FWCP “funding decisions are made at the local level in an open and transparent way: each region has a local independent board and local Action Plan, which includes priorities for the region,” wrote spokesperson Simi Heer.

Heer pointed to restoration projects in the Squamish River estuary, habitat restoration in the Courtney River watershed, and work to help the Columbia Basin’s shore-spawning kokanee reclaim habitat on the West Arm of Kootenay Lake.

“Those local boards guide the work in each region. They’re also responsible for collaboratively reviewing and approving all FWCP project funding decisions and grant applications,” added the spokesperson.

Heer said FWCP doesn’t fund “core government activities” and instead focuses on actions that support habitats, species, research, securing land and monitoring and evaluating the situation.

If the auditor general pursues an audit, “BC Hydro would welcome the opportunity to provide further information,” Heer wrote.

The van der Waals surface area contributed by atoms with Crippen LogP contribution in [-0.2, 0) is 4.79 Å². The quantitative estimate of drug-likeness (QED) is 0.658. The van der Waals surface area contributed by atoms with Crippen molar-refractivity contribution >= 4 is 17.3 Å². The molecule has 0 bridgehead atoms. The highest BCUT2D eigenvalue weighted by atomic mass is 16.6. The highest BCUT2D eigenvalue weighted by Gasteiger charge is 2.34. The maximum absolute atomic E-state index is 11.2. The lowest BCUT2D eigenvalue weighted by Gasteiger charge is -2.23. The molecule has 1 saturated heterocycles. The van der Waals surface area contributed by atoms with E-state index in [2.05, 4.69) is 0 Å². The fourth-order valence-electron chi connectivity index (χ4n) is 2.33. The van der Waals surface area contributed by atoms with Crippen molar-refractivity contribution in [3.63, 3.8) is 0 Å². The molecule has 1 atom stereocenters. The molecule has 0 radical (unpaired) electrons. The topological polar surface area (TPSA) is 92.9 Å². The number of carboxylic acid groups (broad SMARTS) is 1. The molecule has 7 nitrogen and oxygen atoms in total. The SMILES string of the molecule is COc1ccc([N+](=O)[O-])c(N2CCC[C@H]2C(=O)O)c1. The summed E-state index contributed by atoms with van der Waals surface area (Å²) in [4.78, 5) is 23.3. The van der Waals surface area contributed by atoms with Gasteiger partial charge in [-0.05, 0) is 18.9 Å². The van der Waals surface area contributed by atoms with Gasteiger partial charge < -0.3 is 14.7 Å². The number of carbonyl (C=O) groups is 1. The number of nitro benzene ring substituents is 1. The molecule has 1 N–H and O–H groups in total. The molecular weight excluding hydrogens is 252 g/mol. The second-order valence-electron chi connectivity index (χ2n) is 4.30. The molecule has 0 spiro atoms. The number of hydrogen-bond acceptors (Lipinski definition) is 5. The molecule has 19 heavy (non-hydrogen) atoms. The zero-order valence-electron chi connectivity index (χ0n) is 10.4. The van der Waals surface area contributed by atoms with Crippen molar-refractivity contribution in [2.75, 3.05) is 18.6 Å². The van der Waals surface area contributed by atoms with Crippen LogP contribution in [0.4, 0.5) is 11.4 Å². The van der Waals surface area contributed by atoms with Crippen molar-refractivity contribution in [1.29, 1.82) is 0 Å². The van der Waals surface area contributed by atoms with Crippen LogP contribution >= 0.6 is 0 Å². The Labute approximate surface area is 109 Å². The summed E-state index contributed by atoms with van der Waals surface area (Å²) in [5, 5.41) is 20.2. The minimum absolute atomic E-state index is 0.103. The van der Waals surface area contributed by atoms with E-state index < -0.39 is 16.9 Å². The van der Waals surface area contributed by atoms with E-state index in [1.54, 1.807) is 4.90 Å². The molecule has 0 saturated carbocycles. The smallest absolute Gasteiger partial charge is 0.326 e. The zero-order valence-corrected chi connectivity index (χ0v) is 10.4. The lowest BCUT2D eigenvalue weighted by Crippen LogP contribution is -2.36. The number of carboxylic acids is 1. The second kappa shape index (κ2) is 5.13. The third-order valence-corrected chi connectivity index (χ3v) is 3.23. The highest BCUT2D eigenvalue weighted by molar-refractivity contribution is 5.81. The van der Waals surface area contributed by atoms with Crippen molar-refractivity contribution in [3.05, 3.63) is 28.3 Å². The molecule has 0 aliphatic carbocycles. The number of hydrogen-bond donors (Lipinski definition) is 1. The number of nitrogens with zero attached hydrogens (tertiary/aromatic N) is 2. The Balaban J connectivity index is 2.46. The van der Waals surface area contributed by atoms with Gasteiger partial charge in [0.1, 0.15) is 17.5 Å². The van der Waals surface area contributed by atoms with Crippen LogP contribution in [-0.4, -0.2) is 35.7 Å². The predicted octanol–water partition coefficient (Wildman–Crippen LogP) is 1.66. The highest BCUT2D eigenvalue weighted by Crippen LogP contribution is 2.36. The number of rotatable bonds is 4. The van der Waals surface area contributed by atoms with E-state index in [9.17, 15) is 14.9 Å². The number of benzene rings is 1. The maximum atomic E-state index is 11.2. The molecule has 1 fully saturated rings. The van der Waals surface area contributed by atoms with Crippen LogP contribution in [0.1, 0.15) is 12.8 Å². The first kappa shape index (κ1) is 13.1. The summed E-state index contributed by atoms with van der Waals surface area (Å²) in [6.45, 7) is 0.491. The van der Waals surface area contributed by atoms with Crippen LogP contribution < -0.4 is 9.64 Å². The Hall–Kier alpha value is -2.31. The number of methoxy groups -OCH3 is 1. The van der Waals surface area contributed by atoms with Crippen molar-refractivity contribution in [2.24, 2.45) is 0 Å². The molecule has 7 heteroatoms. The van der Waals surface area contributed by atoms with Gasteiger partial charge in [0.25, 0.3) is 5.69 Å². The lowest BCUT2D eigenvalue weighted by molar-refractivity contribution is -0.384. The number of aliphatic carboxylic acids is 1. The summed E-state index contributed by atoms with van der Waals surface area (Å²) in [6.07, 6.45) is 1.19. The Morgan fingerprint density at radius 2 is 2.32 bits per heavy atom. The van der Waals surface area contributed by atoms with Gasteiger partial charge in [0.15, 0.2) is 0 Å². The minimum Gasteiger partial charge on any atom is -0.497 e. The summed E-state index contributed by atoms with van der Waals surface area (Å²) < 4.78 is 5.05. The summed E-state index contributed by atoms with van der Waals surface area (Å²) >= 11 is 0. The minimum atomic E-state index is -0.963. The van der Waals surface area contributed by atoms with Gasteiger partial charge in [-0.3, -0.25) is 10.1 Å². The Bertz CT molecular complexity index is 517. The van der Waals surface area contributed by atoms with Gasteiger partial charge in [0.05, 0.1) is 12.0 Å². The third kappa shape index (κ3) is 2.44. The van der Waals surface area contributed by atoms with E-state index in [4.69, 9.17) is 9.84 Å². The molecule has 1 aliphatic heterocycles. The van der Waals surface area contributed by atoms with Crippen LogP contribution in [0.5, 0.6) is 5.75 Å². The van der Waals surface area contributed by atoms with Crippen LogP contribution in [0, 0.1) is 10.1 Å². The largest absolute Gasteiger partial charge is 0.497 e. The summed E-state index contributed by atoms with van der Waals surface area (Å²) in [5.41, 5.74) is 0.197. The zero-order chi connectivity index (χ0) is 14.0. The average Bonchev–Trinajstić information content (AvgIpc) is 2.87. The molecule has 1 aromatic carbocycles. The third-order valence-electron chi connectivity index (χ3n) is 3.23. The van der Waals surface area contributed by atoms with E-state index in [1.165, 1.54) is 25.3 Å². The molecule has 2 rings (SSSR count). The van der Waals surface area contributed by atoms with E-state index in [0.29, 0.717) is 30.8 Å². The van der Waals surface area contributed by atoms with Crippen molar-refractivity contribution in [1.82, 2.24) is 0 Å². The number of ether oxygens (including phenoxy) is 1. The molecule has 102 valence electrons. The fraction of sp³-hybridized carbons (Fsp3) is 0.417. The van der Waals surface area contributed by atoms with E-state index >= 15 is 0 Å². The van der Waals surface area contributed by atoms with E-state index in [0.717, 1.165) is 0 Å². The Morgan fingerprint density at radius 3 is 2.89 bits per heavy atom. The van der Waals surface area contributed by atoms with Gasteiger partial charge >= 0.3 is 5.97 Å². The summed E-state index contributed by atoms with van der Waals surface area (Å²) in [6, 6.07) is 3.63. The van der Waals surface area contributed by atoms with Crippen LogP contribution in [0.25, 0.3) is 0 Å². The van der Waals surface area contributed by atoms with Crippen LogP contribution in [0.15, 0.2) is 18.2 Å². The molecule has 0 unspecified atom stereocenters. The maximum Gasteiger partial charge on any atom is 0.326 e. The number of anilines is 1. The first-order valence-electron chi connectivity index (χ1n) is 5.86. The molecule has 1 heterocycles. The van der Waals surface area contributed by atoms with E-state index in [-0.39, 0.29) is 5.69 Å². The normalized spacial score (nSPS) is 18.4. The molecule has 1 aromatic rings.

Glacier Media reached out to the office of the auditor general, but it wasn't immediately available for comment.

B.C. not living up to neighbouring jurisdiction

On the Canadian side of the Columbia River watershed, the river has permanently lost an estimated 600 square kilometres of habitat.

Along a river where a treaty with the United States has provided the country with vast sums of electricity for decades, B.C. provides a fraction of what’s spent to restore nature south of the border. 

In 2019, the US Bonneville Power Administration spent $240 million in 2019 compared to BC Hydro’s $5.5 million through FWCP. After adjusting for its 70 per cent share of the Columbia River, the Washington state-based hydro utility still spends over 14 times as much money every year to correct the damage dams do to the natural environment. 

“We are living in a completely different reality in terms of how much money we spend on compensation,” said Zeman.

In addition to devastating a number of salmon populations, BC Hydro dams are also pressuring declining populations of white sturgeon and have led to an increase in environmental methylmercury concentrations, as well as significant changes in water quality, according to the report.